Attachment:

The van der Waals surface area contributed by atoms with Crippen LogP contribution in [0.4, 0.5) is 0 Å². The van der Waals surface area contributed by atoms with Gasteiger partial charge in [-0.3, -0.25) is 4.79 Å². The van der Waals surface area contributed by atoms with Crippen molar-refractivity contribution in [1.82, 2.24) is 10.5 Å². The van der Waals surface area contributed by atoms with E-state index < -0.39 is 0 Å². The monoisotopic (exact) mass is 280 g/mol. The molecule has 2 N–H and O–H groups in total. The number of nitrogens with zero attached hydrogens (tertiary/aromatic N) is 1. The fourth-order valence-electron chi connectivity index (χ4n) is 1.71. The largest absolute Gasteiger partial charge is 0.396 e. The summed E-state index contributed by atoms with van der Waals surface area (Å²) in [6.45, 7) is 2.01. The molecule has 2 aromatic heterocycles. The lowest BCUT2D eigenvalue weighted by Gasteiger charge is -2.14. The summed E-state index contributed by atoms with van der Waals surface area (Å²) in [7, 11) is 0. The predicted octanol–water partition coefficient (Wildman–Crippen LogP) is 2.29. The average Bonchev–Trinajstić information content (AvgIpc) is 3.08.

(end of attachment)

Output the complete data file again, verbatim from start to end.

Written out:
The van der Waals surface area contributed by atoms with Crippen LogP contribution in [0.4, 0.5) is 0 Å². The van der Waals surface area contributed by atoms with Gasteiger partial charge in [-0.3, -0.25) is 4.79 Å². The van der Waals surface area contributed by atoms with Crippen molar-refractivity contribution in [1.82, 2.24) is 10.5 Å². The van der Waals surface area contributed by atoms with E-state index < -0.39 is 0 Å². The monoisotopic (exact) mass is 280 g/mol. The molecule has 2 N–H and O–H groups in total. The number of nitrogens with zero attached hydrogens (tertiary/aromatic N) is 1. The fourth-order valence-electron chi connectivity index (χ4n) is 1.71. The largest absolute Gasteiger partial charge is 0.396 e. The summed E-state index contributed by atoms with van der Waals surface area (Å²) in [6.45, 7) is 2.01. The molecule has 2 aromatic heterocycles. The lowest BCUT2D eigenvalue weighted by Gasteiger charge is -2.14. The summed E-state index contributed by atoms with van der Waals surface area (Å²) in [7, 11) is 0. The predicted octanol–water partition coefficient (Wildman–Crippen LogP) is 2.29. The average Bonchev–Trinajstić information content (AvgIpc) is 3.08.